We’re not feeling the Freeze today.

The Seattle Times published a story Tuesday about a survey in which about 40% of Pacific Northwest residents said they’re not interested in making new friends — and almost half said they don’t even want to talk briefly to people they don’t already know. The results seemed to corroborate the existence of the so-called “Seattle Freeze,” a phrase long used as shorthand for how hard it can be here to genuinely connect with our fellow humans.

This struck a nerve with readers, who told their own tales of freezing (and thawing!) from their time living in the Pacific Northwest. With more than 250 comments on the article, more than 4,000 interactions on Facebook, hundreds of upvotes and comments on Reddit, and dozens of emails in our inboxes, you gave this story anything but the cold shoulder. The phrase “Seattle Freeze” even started trending on Twitter.

Forget making friends — half of Washington residents don’t even want to talk to you

Thank you for sharing your stories with us. We’ve excerpted a few of our favorites here (lightly edited for grammar, length and clarity):

“I would most definitely thaw it if I had the power. I’m an East Coast transplant (15 years ago), and remember how difficult it was to actually connect with people when I first moved here. I make an effort to welcome and share connection with anyone I know who is a recent transplant to the area, so I am consciously doing my part to change the freeze.” — Debra Barclay

“Seattle/PNW is the worst city/area yet for kindness and courtesy. I’ve stayed, visited and lived in many areas on the East Coast, so there’s a good reference. I’ve always told people back home that the people out West have egos as big as their mountains. I moved here 22 years ago and have yet to make any friends that even come close to the ones I’ve made on the East Coast. Lifelong friends, I’m very happy to say. There have been many, many times I’ve been asked the difference between the East and West coasts, and I’d say there’s absolutely no comparison. Except that Puget Sound is exactly like Maine, only with nice people. … I was SO excited to move out West and when I found out Seattle was referred to as the Emerald City — from my favorite movie — I thought it was kismet, but I was in for a whole different way of life as I knew it.” — Cheryl Conaway

Puget Sound is exactly like Maine, only with nice people.”

“I moved away from my beloved PNW to live in Raleigh, NC, for nearly 20 years. The warmth and friendliness of the people there is so very, very different than the city of introverts that is Seattle (and the Eastside, too!) Don’t look people in the eye, don’t wave, and for goodness sake, don’t smile — you might actually have to smile back. I used to be like that, too — until my move to the South. I became acclimated to the friendliness of the place. So, coming back home to the PNW and having my neighbors look at me like I had two heads whenever I’d smile and wave driving past them was like being doused in cold water. Open up, Seattle! Stop giving other humans the cold shoulder!” — Rebecca Rodgers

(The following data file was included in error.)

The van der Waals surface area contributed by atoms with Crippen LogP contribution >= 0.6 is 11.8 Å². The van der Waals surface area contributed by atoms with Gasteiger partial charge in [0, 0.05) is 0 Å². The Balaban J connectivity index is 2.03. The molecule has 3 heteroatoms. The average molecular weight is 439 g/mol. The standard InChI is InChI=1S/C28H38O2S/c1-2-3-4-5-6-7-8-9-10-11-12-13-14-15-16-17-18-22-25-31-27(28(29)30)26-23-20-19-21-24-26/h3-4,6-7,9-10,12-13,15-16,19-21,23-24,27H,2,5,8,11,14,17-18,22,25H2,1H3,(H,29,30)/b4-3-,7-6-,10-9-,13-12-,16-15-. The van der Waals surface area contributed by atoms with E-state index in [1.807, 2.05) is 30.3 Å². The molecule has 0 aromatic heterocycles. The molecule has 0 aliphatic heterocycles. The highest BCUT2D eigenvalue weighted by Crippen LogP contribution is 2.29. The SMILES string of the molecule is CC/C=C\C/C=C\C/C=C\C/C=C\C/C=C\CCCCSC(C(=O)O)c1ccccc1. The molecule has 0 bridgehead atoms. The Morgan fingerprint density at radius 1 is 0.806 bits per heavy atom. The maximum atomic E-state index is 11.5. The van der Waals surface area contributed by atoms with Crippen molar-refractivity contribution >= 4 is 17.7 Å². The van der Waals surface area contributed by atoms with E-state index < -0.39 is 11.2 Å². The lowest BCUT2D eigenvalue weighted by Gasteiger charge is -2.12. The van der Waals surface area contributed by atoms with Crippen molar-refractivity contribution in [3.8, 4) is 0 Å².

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“Sad to report, but the freeze will have to stay. With the recent (past six years) gentrification of Seattle and the surrounding area, and the continuing evolution into a ‘high-tech only’ job market, we will find less need to speak to each other individually and more reliance upon conducting most of our day-to-day commerce by way of the computer. Seattle is a basically newly evolving community in the past 100 years and consequently has not developed much history or community spirit anyway. At this point, I do not think there will be much chance for that to happen. Seattle will continue to be mainly a crossroads of high-tech companies and individuals moving through their careers rather than through their neighborhoods.” — John Broderick

“Moved here in high school 45 years ago. Had one friend for 18 months with whom I have lost touch. Then met my husband at the UW and was obviously meant to stay. About 16 years ago, I decided to engage people everywhere I go to try and make a dent in the Freeze. I would say most people are open to talking, but that is about it. Many will not look you in the eye when walking down the street and much fewer will say ‘hello.’ With everything we have to offer as a beautiful place to live, we should all live beautifully together. What this means to me is being cordial and interested in other human beings around us. When we do not make an effort to connect with others, we may live very isolated lives. People have so much to offer, and we can all be better when we connect and warm up to each other.” — Kathy Captain